Dirt Mounds Yield Clues to Antiquity Farm Wife's Find

By Peter N. Spotts, writer of The Christian Science Monitor | The Christian Science Monitor, September 19, 1997 | Go to article overview

Dirt Mounds Yield Clues to Antiquity Farm Wife's Find


Peter N. Spotts, writer of The Christian Science Monitor, The Christian Science Monitor


A Louisiana farm wife's persistence has led to what archaeologists are describing as a major discovery: the oldest known native-American mound "encampment" in North America.

Why the mounds were built remains mystery. But even with that question unanswered, they show that hunter-gatherer cultures of about 5,000 years ago "were capable of undertaking public architecture, an attribute of more complex societies," adds Joe Saunders, lead archaeologist on the project.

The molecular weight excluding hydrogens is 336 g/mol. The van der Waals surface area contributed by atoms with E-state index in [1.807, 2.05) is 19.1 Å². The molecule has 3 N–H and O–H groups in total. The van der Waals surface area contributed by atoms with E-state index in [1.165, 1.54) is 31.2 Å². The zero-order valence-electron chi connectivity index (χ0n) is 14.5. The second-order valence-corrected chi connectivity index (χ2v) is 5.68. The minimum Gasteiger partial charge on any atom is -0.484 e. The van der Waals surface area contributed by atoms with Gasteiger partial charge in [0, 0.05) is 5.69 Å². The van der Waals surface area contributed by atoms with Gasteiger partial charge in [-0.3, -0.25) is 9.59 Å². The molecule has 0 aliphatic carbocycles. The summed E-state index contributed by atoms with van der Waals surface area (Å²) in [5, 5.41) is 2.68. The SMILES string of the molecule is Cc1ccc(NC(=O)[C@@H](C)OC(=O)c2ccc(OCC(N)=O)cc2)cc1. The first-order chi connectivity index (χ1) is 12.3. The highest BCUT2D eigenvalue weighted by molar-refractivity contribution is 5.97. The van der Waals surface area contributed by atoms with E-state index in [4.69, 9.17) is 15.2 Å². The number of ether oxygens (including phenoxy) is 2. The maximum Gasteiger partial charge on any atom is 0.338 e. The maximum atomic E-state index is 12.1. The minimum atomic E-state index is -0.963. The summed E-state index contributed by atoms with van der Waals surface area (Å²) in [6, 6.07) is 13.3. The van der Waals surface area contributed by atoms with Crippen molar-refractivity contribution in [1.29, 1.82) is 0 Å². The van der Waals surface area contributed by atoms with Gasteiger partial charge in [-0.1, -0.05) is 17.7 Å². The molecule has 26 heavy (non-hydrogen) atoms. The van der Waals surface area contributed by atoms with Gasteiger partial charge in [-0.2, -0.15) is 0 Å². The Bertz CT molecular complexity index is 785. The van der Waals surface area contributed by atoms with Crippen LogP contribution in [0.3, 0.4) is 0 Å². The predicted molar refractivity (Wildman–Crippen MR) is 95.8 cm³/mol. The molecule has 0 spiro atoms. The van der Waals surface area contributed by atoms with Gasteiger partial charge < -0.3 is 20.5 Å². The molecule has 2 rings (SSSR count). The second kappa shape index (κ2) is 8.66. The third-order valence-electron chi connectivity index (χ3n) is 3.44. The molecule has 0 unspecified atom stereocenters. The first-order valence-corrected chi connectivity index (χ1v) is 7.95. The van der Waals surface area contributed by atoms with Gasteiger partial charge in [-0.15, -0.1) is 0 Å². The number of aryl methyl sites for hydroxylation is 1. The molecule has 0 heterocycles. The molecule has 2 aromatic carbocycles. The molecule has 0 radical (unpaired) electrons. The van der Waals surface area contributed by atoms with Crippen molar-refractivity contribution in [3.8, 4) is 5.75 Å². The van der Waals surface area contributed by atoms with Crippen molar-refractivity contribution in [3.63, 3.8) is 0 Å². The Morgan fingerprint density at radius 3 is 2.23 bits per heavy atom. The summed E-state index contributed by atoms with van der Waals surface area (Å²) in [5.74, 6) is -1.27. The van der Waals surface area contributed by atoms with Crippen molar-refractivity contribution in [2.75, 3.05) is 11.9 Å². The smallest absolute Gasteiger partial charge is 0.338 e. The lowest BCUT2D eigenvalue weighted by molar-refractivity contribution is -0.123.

Built centuries before Egypt's Pharaohs raised their first pyramid, the 11 mounds at the site in northern Louisiana form an oval enclosure that is 1,900 years older than the next-oldest mound enclosure, also in Louisiana. The find is also forcing researchers to revise their views about the society that inhabited this region 5,000 to 5,400 years ago. "This find is extremely significant," says Robert Connelly, an archaeologist at the nearby Poverty Point mound complex, near Epps, La. Not only does it push back moundbuilding dates in North America, he continues, it also lays to rest the notion that Mesoamerican cultures, such as the Olmecs, who thrived in a region near what is now Vera Cruz, Mexico, were the source for monumental architecture in North America. "People in northeast Louisiana were 'doing Olmec' before the Olmecs," he quips. At the Watson Brake site, 20 miles southwest of Monroe, La., the largest mound stands 7.5 meters (24.6 feet) tall and is a familiar feature to long-time area residents. "I've lived in Ouachita Parish all my life. Everybody knew about this big mound, and there were little rises," says Reca Jones, the woman researchers credit for bringing the mounds to their attention. But, she adds, no one knew that the mounds and rises formed an oval. In the mid-1970s, after a timber company clear-cut the hardwood stands covering the site, "I walked it and realized, 'Hey, these ridges connect to these mounds.' " Mrs. Jones, the wife of a retired farmer and an amateur archaeologist, says she tried to interest various professional archaeologists in her discovery. One Harvard University archaeologist went so far as to map the area in 1983. But none took the site on as a major research project. Some dismissed it as part of the Poverty Point culture. …

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